Age, Biography and Wiki
Jonas Staal was born on 1981 in Zwolle, Netherlands. Discover Jonas Staal's Biography, Age, Height, Physical Stats, Dating/Affairs, Family and career updates. Learn How rich is He in this year and how He spends money? Also learn how He earned most of networth at the age of 39 years old?
|Age||40 years old|
We recommend you to check the complete list of Famous People born on . He is a member of famous with the age 40 years old group.
Jonas Staal Height, Weight & Measurements
At 40 years old, Jonas Staal height not available right now. We will update Jonas Staal's Height, weight, Body Measurements, Eye Color, Hair Color, Shoe & Dress size soon as possible.
|Body Measurements||Not Available|
|Eye Color||Not Available|
|Hair Color||Not Available|
Dating & Relationship status
He is currently single. He is not dating anyone. We don't have much information about He's past relationship and any previous engaged. According to our Database, He has no children.
Jonas Staal Net Worth
His net worth has been growing significantly in 2020-2021. So, how much is Jonas Staal worth at the age of 40 years old? Jonas Staal’s income source is mostly from being a successful . He is from Netherlands. We have estimated Jonas Staal's net worth, money, salary, income, and assets.
|Net Worth in 2021||$1 Million - $5 Million|
|Salary in 2020||Under Review|
|Net Worth in 2019||Pending|
|Salary in 2019||Under Review|
|Source of Income|
Jonas Staal Social Network
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|Wikipedia||Jonas Staal Wikipedia|
In October 2015 Jonas Staal announced in different interviews that the fifth summit would take place in Rojava, a region declared autonomous by Kurdish revolutionaries in the northern part of Syria in 2011, and would include a celebration of the start of construction of a new public parliament developed together with the Democratic Self-Administration of Rojava. The New World Summit in Rojava took place on October 16-17 2015 in the city of Derîk, Cezîre canton, and included speakers from the Democratic Self-Administration of Rojava as well as an international delegation, amongst which representatives from Catalonia, Scotland and the Amazigh community. At the end of the two-day summit, the participants gathered at the building site of the new public parliament, where Minister of Foreign Affairs of Cezîre Canton Amina Osse and Staal announced the construction as a symbol of the Rojava revolution and of the friendship with other stateless peoples from all over the world. According to articles by journalists traveling with the international delegation to the summit in Rojava, a second part of the New World Summit in the autonomous region is to take place in the finished parliament, early 2016.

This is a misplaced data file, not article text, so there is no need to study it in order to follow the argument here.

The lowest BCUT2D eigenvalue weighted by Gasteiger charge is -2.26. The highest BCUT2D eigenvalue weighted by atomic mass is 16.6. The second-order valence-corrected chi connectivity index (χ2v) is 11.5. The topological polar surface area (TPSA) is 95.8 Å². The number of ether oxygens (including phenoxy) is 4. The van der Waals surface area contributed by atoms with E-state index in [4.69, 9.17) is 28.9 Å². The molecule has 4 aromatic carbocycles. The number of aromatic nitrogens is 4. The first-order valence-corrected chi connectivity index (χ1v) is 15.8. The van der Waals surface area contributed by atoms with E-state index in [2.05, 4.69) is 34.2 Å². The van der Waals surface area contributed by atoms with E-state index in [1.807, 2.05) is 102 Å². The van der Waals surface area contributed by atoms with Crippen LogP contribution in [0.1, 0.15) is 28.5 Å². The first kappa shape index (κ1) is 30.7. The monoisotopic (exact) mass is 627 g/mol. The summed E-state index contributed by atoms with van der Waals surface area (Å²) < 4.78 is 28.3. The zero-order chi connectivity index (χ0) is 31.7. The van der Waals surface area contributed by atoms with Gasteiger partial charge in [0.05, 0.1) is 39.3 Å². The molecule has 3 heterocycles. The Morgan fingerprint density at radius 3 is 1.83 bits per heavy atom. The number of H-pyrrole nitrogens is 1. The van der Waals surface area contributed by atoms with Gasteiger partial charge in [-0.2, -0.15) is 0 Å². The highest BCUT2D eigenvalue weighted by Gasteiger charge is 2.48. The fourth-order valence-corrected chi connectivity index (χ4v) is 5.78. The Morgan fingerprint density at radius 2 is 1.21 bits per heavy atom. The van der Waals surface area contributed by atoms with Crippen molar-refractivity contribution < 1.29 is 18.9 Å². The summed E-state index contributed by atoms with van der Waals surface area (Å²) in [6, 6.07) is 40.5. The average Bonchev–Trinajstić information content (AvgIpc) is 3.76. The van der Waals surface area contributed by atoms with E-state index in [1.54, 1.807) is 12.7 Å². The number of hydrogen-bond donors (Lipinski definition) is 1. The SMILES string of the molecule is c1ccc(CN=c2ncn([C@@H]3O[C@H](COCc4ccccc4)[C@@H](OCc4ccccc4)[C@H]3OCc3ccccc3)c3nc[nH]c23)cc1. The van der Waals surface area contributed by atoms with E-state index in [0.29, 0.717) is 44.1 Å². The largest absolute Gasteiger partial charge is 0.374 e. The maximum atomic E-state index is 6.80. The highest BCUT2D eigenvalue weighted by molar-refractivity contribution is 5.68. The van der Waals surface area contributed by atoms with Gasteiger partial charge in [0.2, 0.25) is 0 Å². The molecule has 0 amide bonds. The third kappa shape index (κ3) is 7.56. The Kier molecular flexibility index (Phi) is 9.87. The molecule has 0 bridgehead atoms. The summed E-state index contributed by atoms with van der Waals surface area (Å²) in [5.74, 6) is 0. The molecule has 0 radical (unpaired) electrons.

With visual artist Hans van Houwelingen and the Amsterdam Labour Party (PvdA) elderman of art and culture Carolien Gehrels he realized the project Allegories of Good and Bad Government in artspace W139 in Amsterdam. The project consisted of a four-day debate from May 1-4 between eight politicians and artists. In 2014 the collaboration continued in the project Beyond Allegories consisting of a nine-hour debate on May 9 in the municipal parliament of Amsterdam, during which artists and politicians debated collaboratively developed proposals on the "role of art in political governance, mobilization and action."
Together with BAK, basis voor actuele kunst, Utrecht, in 2013 the New World Academy was founded, which invites stateless political groups to develop collaborative projects with artists and students. In 2014, BAK also hosted the first New World Embassy of Azawad, a temporal embassy for the unacknowledged state of Azawad, developed by Staal and writer and National Liberation of Azawad (MNLA) representative Moussa Ag Assarid.
In May 2012 Staal announced in his pamphlet “Art in Defense of Democracy” the establishment of the artistic and political organization New World Summit. This organization aims to provide parliaments for stateless political organizations that are being placed “outside” of democracy, for example by use of so-called international designated lists of terrorist organizations that block their bank accounts and result in an immediate travel ban, relegating them to the “edge” of the political system.